The recent release of Statistics New Zealand figures showing the levels of foreign investment in New Zealand properties confirmed biases for many. I’m not a fan of globalisation, or investor capitalism, per se, but I do have an expectation that facts will inform policy and that liberal citizens and politicians will avoid racist dog whistles misleading attention away from real causes of inequality and injustice.
Unfortunately, the media, politicians and the public have been in collusion this week, jumping on the ‘bad foreign investors pushing up house prices’ bandwagon without evidence justifying it. In doing so, they lose their humanity, giving space for abuse of people who look different from us (racial and nationalist stereotypes to the fore), and ignore the more fundamental causes of spiralling house prices and plummeting home ownership.
Having a secure, affordable home is a basic right. Owning that home, in New Zealand, has cultural significance, and is tied up with what it means to be a Kiwi. It’s clear that residential property inflation has put home ownership out of reach of many. Property values rose by 34% over the three years prior to 2017, and home ownership is now at its lowest rate in 65 years. Only a quarter of Kiwis now own their own home, down from a half in 1991. Auckland has an estimated shortfall of about 40,000 homes.
Foreign, especially Chinese, investment in the western world has generated plenty of heat but not much light, with lots of conjecture but little empirical research into its impacts on domestic housing markets. Internationally, Chinese foreign investment rose 60% from $600m in 2009 to $4.4 billion in 2014. But to what degree is the bogeyman of Chinese and other foreign investment, impacting on housing affordability? And therefore how well targeted is the Government’s proposed ban on foreign investor property ownership, compared with other potential remedies to unaffordable housing?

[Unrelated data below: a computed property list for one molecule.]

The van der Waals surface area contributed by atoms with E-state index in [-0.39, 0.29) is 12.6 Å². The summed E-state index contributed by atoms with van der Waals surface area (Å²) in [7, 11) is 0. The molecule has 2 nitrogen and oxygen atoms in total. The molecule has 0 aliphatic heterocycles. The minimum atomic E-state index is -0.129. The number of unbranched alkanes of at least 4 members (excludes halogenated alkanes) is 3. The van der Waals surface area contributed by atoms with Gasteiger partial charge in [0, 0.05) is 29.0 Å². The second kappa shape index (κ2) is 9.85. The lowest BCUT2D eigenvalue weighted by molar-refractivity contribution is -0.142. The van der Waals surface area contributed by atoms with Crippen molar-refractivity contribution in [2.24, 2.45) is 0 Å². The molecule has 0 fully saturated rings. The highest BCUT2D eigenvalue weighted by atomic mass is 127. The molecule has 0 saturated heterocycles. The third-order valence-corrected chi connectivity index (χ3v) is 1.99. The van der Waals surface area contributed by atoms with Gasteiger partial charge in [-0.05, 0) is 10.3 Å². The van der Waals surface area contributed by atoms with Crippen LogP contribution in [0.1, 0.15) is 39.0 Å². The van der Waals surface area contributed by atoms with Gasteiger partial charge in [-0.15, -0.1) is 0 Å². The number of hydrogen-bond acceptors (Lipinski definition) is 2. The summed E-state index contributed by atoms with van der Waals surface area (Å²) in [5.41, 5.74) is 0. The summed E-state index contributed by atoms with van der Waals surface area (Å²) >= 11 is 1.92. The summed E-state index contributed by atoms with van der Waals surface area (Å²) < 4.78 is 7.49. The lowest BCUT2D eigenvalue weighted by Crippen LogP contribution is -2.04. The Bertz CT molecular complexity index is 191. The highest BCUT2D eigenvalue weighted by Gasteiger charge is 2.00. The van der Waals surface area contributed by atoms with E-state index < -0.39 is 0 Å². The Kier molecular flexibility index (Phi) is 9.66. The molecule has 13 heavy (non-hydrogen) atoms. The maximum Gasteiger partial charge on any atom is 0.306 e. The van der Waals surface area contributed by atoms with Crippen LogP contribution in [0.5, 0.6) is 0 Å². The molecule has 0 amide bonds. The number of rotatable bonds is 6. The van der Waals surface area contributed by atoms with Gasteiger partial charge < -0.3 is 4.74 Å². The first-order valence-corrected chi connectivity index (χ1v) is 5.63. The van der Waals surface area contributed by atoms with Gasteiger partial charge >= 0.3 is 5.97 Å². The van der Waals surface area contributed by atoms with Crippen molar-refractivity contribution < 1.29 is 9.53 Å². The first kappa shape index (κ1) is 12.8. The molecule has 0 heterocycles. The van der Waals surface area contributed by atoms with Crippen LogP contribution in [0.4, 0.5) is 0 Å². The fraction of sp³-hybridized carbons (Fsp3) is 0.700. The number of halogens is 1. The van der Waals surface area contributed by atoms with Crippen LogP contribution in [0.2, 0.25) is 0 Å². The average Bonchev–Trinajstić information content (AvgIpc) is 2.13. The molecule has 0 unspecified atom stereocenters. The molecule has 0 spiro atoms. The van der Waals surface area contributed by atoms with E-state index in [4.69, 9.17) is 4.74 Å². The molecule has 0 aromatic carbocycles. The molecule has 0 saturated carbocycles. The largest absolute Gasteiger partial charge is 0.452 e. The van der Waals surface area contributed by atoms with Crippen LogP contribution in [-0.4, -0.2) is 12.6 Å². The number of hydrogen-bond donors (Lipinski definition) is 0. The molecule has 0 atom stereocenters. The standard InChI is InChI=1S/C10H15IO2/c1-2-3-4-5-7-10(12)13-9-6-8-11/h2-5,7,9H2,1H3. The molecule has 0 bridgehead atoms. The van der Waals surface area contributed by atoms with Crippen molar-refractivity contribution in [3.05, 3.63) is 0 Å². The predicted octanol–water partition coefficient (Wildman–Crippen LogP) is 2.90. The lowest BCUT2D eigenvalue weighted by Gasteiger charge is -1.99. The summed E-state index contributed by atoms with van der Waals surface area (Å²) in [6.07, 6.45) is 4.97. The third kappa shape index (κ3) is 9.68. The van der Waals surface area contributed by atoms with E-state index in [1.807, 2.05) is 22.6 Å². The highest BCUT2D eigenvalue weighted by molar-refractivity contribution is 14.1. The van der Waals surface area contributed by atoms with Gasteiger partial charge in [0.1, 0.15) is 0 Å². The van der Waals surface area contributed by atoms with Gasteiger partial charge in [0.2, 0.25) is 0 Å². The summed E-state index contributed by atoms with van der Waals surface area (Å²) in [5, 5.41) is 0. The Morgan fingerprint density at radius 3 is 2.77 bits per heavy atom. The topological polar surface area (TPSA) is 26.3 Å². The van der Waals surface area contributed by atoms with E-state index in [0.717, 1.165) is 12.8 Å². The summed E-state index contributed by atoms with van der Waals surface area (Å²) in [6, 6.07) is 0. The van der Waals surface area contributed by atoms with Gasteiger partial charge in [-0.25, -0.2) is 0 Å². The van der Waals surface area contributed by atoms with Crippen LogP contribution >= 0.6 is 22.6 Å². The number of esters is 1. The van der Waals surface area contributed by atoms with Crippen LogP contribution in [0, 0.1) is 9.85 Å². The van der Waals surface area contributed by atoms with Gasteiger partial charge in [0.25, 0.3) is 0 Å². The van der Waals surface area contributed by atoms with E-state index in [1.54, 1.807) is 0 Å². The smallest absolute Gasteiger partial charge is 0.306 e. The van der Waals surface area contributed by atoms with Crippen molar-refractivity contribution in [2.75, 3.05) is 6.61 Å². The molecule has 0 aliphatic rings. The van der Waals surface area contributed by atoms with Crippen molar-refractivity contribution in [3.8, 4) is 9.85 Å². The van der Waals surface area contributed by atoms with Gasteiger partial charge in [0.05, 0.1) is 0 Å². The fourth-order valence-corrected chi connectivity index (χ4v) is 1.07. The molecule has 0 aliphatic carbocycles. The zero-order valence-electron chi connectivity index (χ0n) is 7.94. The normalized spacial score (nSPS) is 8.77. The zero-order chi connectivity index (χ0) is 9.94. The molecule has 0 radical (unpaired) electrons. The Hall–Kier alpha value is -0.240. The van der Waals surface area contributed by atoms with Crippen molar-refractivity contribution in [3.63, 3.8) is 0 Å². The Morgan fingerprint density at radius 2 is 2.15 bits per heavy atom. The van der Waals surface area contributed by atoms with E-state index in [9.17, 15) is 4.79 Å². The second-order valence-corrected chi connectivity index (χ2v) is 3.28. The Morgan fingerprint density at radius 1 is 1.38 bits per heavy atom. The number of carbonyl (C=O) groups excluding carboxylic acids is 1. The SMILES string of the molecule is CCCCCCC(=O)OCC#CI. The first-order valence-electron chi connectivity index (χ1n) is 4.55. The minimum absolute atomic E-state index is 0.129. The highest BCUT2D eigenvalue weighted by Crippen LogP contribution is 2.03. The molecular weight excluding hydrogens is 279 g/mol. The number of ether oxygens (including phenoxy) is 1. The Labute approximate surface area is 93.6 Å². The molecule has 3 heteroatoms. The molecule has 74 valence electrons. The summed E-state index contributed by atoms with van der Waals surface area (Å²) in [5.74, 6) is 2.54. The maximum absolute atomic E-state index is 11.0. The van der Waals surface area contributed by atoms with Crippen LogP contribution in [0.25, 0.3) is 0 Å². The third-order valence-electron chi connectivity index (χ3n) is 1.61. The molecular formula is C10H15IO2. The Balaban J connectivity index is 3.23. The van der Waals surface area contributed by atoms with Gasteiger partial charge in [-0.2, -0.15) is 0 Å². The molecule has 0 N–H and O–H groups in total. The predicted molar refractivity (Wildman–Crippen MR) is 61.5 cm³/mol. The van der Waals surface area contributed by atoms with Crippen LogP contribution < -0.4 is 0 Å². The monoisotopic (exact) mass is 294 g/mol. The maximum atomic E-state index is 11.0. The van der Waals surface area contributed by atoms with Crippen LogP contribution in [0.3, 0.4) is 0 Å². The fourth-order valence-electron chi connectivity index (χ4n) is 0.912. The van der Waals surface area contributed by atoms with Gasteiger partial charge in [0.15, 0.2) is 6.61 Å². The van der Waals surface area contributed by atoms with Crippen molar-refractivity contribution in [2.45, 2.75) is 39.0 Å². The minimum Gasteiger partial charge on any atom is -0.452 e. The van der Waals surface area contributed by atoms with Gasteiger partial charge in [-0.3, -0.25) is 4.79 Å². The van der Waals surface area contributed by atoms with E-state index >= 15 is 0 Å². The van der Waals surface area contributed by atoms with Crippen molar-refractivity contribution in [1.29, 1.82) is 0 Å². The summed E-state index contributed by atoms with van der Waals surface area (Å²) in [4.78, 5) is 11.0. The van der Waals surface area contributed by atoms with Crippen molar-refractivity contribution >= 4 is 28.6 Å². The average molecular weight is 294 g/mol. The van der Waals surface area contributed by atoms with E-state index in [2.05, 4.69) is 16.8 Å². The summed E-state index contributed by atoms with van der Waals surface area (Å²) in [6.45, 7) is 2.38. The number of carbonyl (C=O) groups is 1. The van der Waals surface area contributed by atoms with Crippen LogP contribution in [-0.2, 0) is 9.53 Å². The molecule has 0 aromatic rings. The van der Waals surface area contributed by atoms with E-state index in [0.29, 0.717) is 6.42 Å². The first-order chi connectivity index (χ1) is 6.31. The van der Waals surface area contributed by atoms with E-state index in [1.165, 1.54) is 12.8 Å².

Across the country in this year’s first quarter, 3% of house sales were to overseas investors, though the incidence of overseas investment was lumpy. Statistics show a coincidence between the highest levels of foreign investment and housing unaffordability. In Auckland 7.3% and Queenstown 9.7% of homes were sold to foreign interests. Wellington, also suffering from housing pressure, had foreign investment rates of just 1.6%. Across Auckland, foreign ownership was also uneven. In central Auckland’s Waitemata Ward, 18.7% or 225 properties were sold to foreign investors. In Franklin, only 1.5% of sales were to overseas interests. Perhaps reflecting ethnic and cultural clustering, foreign investment was higher in already ethnically diverse suburbs of North Harbour and North Shore, and Howick, ranging from 8% to 14.3%. A further 10% of properties across the country, were sold to corporates or companies of unknown origin.
Of the 33,000 houses sold in New Zealand in the 2018 first quarter, 22,000 were sold to NZ residents, 543 were sold to Chinese investors and a further 480 were sold to Australians. The Government’s proposed OIA amendment exempts Australians under the Closer Economic Relations trade agreement, though it seems that we have more problem with Asian / Chinese investors, rather than those that look like white, middle class Kiwis anyway.
The release of the Statistics NZ figures clarifies the scale of overseas investment (not huge), even while providing little evidence about its effects. Auckland Council Planning Committee chair, Chris Darby, introduced the data on his Facebook page with a provocative post asking how ‘Aucklanders feel about a ‘whopping’ 19% of city-centre and city-fringe homes being ‘snapped up’ by non-resident or non-NZ buyers…”, he said “No longer are the numbers rough estimates, real estate industry biased or political rhetoric lacking evidence, these statistics demand urgent interrogation by government”.
The NZ Herald’s reporting inflated the figures at every link. 18.7% foreign investment in the city centre became ‘almost 20%’, which became one in five for Associate Finance Minister David Parker, ‘vindicating’ Labour’s concerns about people with Chinese sounding names buying properties in Auckland, and the Government’s subsequent fast tracked Overseas Investment Amendment Bill seeking to ban foreign ownership of existing houses.